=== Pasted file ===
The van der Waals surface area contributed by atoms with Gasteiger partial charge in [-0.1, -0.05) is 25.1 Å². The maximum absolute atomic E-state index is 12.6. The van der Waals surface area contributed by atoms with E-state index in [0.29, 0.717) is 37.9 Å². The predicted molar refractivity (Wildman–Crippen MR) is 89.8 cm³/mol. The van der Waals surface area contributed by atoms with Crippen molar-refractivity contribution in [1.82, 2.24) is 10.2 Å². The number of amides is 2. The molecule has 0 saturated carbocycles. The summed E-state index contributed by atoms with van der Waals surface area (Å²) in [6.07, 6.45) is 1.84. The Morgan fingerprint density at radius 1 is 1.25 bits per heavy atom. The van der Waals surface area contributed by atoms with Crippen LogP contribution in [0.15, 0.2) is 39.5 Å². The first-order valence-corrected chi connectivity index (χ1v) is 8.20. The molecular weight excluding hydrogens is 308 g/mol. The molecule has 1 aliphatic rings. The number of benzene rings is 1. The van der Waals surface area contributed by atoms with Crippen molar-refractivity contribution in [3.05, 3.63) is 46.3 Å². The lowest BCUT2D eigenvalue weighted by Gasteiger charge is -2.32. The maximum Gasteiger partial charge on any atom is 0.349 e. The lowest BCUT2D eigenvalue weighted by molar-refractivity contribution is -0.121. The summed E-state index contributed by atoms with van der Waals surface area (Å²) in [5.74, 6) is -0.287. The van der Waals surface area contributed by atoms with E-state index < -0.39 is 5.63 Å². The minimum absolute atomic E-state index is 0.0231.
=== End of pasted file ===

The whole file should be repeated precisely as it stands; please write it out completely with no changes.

The van der Waals surface area contributed by atoms with Gasteiger partial charge in [-0.1, -0.05) is 25.1 Å². The maximum absolute atomic E-state index is 12.6. The van der Waals surface area contributed by atoms with E-state index in [0.29, 0.717) is 37.9 Å². The predicted molar refractivity (Wildman–Crippen MR) is 89.8 cm³/mol. The van der Waals surface area contributed by atoms with Crippen molar-refractivity contribution in [1.82, 2.24) is 10.2 Å². The number of amides is 2. The molecule has 0 saturated carbocycles. The summed E-state index contributed by atoms with van der Waals surface area (Å²) in [6.07, 6.45) is 1.84. The Morgan fingerprint density at radius 1 is 1.25 bits per heavy atom. The van der Waals surface area contributed by atoms with Crippen LogP contribution in [0.15, 0.2) is 39.5 Å². The first-order valence-corrected chi connectivity index (χ1v) is 8.20. The molecular weight excluding hydrogens is 308 g/mol. The molecule has 1 aliphatic rings. The number of benzene rings is 1. The van der Waals surface area contributed by atoms with Crippen molar-refractivity contribution in [3.05, 3.63) is 46.3 Å². The lowest BCUT2D eigenvalue weighted by Gasteiger charge is -2.32. The maximum Gasteiger partial charge on any atom is 0.349 e. The lowest BCUT2D eigenvalue weighted by molar-refractivity contribution is -0.121. The summed E-state index contributed by atoms with van der Waals surface area (Å²) in [5.74, 6) is -0.287. The van der Waals surface area contributed by atoms with E-state index < -0.39 is 5.63 Å². The minimum absolute atomic E-state index is 0.0231.